It might have hero shots and emotional moments sandwiched between other images that provide context for the story.

Collaborating with Couples for Authentic Results

A bride and groom standing in front of a fence with mountains in the background.

When it comes to relaxed wedding photography, one of the most important but surprisingly overlooked keys is to ensure that your couple feels relaxed around you.

In this section, I’ll share a few tips to help you build trust with your couples, which will help you create more natural-looking images.

Pre-Wedding Consult

A good first step is to get to know your couples.

We always have a pre-wedding consultation that covers three essential things: the timeline, family pictures, and the priorities of our couples.

It’s really helpful for me to know what their priorities and preferences are.

You can also get an idea of who is important to them and their vision for their photography.

From there, you can tell them to relax and be themselves and that you’ll let them know if you need them to do anything.

Sometimes, couples feel anxious if they think you need them to do something, so it helps to tell them what to expect.

Many couples want guidance, they’re nervous, and they don’t know what they’re doing.

You’re there to guide them, but you’ll want to learn how to do so without being intrusive and impacting the moments.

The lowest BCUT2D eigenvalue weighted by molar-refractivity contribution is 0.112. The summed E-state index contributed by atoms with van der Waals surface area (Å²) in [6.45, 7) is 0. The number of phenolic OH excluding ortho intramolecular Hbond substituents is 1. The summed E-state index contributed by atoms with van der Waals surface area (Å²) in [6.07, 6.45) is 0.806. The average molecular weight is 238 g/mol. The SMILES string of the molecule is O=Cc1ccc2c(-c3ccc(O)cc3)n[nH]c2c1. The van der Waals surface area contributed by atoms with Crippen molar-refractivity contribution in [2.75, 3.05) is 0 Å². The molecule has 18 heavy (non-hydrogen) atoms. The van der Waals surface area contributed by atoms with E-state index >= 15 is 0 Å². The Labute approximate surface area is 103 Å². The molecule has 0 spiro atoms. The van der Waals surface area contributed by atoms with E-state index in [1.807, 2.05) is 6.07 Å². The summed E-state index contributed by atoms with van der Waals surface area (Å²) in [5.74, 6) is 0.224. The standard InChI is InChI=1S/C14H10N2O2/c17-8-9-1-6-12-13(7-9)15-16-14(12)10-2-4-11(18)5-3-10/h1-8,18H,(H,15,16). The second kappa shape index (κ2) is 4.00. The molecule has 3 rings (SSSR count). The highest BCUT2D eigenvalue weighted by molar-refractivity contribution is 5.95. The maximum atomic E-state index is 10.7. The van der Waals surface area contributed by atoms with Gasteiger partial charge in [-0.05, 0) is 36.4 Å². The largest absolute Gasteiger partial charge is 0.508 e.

Consider an Engagement Session

One of the main reasons for an engagement shoot is to get to know the couple before their wedding day.

During engagement sessions, your couples get comfortable with you as a person and being in front of your camera.

Many couples aren’t used to having someone photographing their every move.

However, the more they trust you and that you’re going to show them in a good light (pun intended), the more they can relax and be themselves.

Consider Your Cues and Directions


Both at the engagement shoot and at the wedding, you’ll want to consider the types of cues and directions that you give to your couples.

Even during portraits, I like my couples to feel natural, relaxed, and candid.

I want them to look at a photo and remember feeling joy and having fun rather than commenting on that awkward pose their photographer forced them into.

It’s good to consider your posing style, and even if you like posing your clients, maybe you can give directions in a way that makes them feel natural and comfortable.

Final Words on Relaxed Weddings

In summary, relaxed weddings aren’t going away.

New styles and trends might emerge and expand what we as photographers can expect from the industry.

If anything, it seems like weddings are getting more personalized and tailored to each couple.

This is a great thing for photographers because it adds interest to our work.

Instead of doing the same thing weekend after weekend, year after year, we can focus on telling the unique story of each couple that we work with.

By developing your style to complement the desires and vision of your couples, you can only increase your opportunities for creativity and storytelling.